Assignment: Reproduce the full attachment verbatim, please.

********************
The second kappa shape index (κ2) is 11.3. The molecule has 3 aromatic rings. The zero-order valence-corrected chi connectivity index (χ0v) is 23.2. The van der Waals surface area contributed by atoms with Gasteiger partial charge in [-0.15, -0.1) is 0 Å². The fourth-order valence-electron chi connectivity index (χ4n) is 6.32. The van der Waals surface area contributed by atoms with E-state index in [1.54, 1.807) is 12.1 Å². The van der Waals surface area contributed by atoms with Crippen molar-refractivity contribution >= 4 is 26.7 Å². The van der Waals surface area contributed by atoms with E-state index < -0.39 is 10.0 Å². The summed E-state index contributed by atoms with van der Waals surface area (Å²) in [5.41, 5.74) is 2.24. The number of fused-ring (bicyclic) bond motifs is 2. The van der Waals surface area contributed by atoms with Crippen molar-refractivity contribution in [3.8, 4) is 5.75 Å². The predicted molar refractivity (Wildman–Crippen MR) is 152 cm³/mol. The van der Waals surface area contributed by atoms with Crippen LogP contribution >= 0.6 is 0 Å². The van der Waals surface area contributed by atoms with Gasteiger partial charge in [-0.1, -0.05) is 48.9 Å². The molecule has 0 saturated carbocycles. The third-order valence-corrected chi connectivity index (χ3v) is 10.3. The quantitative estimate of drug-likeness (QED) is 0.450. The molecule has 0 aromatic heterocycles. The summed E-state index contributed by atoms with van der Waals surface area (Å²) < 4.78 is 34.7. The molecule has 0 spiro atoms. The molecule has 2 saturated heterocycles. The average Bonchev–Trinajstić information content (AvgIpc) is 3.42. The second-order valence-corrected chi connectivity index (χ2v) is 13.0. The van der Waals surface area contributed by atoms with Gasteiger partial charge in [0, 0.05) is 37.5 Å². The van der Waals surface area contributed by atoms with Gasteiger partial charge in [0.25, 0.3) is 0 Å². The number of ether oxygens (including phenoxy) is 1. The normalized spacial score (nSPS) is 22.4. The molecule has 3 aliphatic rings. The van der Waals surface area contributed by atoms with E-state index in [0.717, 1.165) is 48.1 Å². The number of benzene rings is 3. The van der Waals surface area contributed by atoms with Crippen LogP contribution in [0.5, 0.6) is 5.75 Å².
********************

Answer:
The second kappa shape index (κ2) is 11.3. The molecule has 3 aromatic rings. The zero-order valence-corrected chi connectivity index (χ0v) is 23.2. The van der Waals surface area contributed by atoms with Gasteiger partial charge in [-0.15, -0.1) is 0 Å². The fourth-order valence-electron chi connectivity index (χ4n) is 6.32. The van der Waals surface area contributed by atoms with E-state index in [1.54, 1.807) is 12.1 Å². The van der Waals surface area contributed by atoms with Crippen molar-refractivity contribution >= 4 is 26.7 Å². The van der Waals surface area contributed by atoms with E-state index < -0.39 is 10.0 Å². The summed E-state index contributed by atoms with van der Waals surface area (Å²) in [5.41, 5.74) is 2.24. The number of fused-ring (bicyclic) bond motifs is 2. The van der Waals surface area contributed by atoms with Crippen molar-refractivity contribution in [3.8, 4) is 5.75 Å². The predicted molar refractivity (Wildman–Crippen MR) is 152 cm³/mol. The van der Waals surface area contributed by atoms with Crippen LogP contribution >= 0.6 is 0 Å². The van der Waals surface area contributed by atoms with Gasteiger partial charge in [-0.1, -0.05) is 48.9 Å². The molecule has 0 saturated carbocycles. The third-order valence-corrected chi connectivity index (χ3v) is 10.3. The quantitative estimate of drug-likeness (QED) is 0.450. The molecule has 0 aromatic heterocycles. The summed E-state index contributed by atoms with van der Waals surface area (Å²) < 4.78 is 34.7. The molecule has 0 spiro atoms. The molecule has 2 saturated heterocycles. The average Bonchev–Trinajstić information content (AvgIpc) is 3.42. The second-order valence-corrected chi connectivity index (χ2v) is 13.0. The van der Waals surface area contributed by atoms with Gasteiger partial charge in [0, 0.05) is 37.5 Å². The van der Waals surface area contributed by atoms with Gasteiger partial charge in [0.25, 0.3) is 0 Å². The number of ether oxygens (including phenoxy) is 1. The normalized spacial score (nSPS) is 22.4. The molecule has 3 aliphatic rings. The van der Waals surface area contributed by atoms with E-state index in [0.717, 1.165) is 48.1 Å². The number of benzene rings is 3. The van der Waals surface area contributed by atoms with Crippen LogP contribution in [0.5, 0.6) is 5.75 Å².